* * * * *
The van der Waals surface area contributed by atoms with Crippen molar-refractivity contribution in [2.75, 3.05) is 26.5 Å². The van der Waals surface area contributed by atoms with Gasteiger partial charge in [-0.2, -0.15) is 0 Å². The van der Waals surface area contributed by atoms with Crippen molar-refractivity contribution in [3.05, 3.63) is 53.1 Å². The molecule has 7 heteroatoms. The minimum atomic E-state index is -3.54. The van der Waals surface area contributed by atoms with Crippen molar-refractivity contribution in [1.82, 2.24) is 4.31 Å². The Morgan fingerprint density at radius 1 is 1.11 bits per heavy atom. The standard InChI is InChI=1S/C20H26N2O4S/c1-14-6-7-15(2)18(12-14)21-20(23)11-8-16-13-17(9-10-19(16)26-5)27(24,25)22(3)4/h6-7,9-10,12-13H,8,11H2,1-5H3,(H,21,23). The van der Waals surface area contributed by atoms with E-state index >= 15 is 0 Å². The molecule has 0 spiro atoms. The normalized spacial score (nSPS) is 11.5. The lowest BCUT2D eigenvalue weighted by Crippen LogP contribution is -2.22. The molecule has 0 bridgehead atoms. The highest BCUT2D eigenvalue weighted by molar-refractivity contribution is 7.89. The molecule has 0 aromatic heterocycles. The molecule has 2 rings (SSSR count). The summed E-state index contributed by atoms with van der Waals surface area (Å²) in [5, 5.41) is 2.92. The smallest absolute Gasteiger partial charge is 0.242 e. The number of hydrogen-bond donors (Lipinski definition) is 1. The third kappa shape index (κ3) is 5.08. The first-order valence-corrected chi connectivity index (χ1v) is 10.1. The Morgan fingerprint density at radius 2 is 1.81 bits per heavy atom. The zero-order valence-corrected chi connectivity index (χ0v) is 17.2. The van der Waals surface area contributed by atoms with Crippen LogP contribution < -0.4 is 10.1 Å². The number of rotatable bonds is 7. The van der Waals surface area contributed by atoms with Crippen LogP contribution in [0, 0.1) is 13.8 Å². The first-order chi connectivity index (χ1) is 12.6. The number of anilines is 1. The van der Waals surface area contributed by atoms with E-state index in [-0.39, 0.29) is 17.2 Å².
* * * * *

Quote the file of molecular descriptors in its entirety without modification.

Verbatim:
The van der Waals surface area contributed by atoms with Crippen molar-refractivity contribution in [2.75, 3.05) is 26.5 Å². The van der Waals surface area contributed by atoms with Gasteiger partial charge in [-0.2, -0.15) is 0 Å². The van der Waals surface area contributed by atoms with Crippen molar-refractivity contribution in [3.05, 3.63) is 53.1 Å². The molecule has 7 heteroatoms. The minimum atomic E-state index is -3.54. The van der Waals surface area contributed by atoms with Crippen molar-refractivity contribution in [1.82, 2.24) is 4.31 Å². The Morgan fingerprint density at radius 1 is 1.11 bits per heavy atom. The standard InChI is InChI=1S/C20H26N2O4S/c1-14-6-7-15(2)18(12-14)21-20(23)11-8-16-13-17(9-10-19(16)26-5)27(24,25)22(3)4/h6-7,9-10,12-13H,8,11H2,1-5H3,(H,21,23). The van der Waals surface area contributed by atoms with E-state index >= 15 is 0 Å². The molecule has 0 spiro atoms. The normalized spacial score (nSPS) is 11.5. The lowest BCUT2D eigenvalue weighted by Crippen LogP contribution is -2.22. The molecule has 0 bridgehead atoms. The highest BCUT2D eigenvalue weighted by molar-refractivity contribution is 7.89. The molecule has 0 aromatic heterocycles. The molecule has 2 rings (SSSR count). The summed E-state index contributed by atoms with van der Waals surface area (Å²) in [5, 5.41) is 2.92. The smallest absolute Gasteiger partial charge is 0.242 e. The number of hydrogen-bond donors (Lipinski definition) is 1. The third kappa shape index (κ3) is 5.08. The first-order valence-corrected chi connectivity index (χ1v) is 10.1. The Morgan fingerprint density at radius 2 is 1.81 bits per heavy atom. The zero-order valence-corrected chi connectivity index (χ0v) is 17.2. The van der Waals surface area contributed by atoms with Crippen LogP contribution < -0.4 is 10.1 Å². The number of rotatable bonds is 7. The van der Waals surface area contributed by atoms with Crippen LogP contribution in [0, 0.1) is 13.8 Å². The first-order chi connectivity index (χ1) is 12.6. The number of anilines is 1. The van der Waals surface area contributed by atoms with E-state index in [-0.39, 0.29) is 17.2 Å².